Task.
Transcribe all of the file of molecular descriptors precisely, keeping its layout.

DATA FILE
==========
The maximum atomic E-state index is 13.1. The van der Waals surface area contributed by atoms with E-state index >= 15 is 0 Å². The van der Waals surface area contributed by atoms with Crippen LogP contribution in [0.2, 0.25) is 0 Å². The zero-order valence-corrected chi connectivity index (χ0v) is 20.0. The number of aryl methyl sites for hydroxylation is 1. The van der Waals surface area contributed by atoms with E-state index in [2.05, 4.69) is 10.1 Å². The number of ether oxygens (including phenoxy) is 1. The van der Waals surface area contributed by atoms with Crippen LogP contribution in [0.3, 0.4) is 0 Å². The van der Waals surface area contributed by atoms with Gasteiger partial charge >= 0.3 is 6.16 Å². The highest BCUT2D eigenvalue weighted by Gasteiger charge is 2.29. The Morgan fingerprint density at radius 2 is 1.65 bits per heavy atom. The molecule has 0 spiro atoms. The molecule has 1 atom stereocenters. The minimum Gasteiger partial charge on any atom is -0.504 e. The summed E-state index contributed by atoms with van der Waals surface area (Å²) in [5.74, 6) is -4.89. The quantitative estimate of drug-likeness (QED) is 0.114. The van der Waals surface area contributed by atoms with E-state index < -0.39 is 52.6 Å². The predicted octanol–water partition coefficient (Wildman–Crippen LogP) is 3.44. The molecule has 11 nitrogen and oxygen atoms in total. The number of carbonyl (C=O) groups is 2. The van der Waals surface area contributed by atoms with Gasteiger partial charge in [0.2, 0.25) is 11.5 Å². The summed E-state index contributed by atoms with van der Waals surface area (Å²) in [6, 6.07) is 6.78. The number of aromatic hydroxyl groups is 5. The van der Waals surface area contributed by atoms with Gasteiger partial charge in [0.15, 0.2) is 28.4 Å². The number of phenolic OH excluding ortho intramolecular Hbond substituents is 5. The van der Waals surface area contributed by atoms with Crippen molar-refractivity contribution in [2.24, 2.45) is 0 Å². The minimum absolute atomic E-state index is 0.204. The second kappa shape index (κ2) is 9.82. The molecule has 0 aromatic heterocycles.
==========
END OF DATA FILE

The maximum atomic E-state index is 13.1. The van der Waals surface area contributed by atoms with E-state index >= 15 is 0 Å². The van der Waals surface area contributed by atoms with Crippen LogP contribution in [0.2, 0.25) is 0 Å². The zero-order valence-corrected chi connectivity index (χ0v) is 20.0. The number of aryl methyl sites for hydroxylation is 1. The van der Waals surface area contributed by atoms with E-state index in [2.05, 4.69) is 10.1 Å². The number of ether oxygens (including phenoxy) is 1. The van der Waals surface area contributed by atoms with Crippen LogP contribution in [0.3, 0.4) is 0 Å². The van der Waals surface area contributed by atoms with Gasteiger partial charge >= 0.3 is 6.16 Å². The highest BCUT2D eigenvalue weighted by Gasteiger charge is 2.29. The Morgan fingerprint density at radius 2 is 1.65 bits per heavy atom. The molecule has 0 spiro atoms. The molecule has 1 atom stereocenters. The minimum Gasteiger partial charge on any atom is -0.504 e. The summed E-state index contributed by atoms with van der Waals surface area (Å²) in [5.74, 6) is -4.89. The quantitative estimate of drug-likeness (QED) is 0.114. The van der Waals surface area contributed by atoms with E-state index < -0.39 is 52.6 Å². The predicted octanol–water partition coefficient (Wildman–Crippen LogP) is 3.44. The molecule has 11 nitrogen and oxygen atoms in total. The number of carbonyl (C=O) groups is 2. The van der Waals surface area contributed by atoms with Gasteiger partial charge in [0.2, 0.25) is 11.5 Å². The summed E-state index contributed by atoms with van der Waals surface area (Å²) in [6, 6.07) is 6.78. The number of aromatic hydroxyl groups is 5. The van der Waals surface area contributed by atoms with Gasteiger partial charge in [0.15, 0.2) is 28.4 Å². The number of phenolic OH excluding ortho intramolecular Hbond substituents is 5. The van der Waals surface area contributed by atoms with Crippen molar-refractivity contribution in [2.24, 2.45) is 0 Å². The minimum absolute atomic E-state index is 0.204. The second kappa shape index (κ2) is 9.82. The molecule has 0 aromatic heterocycles.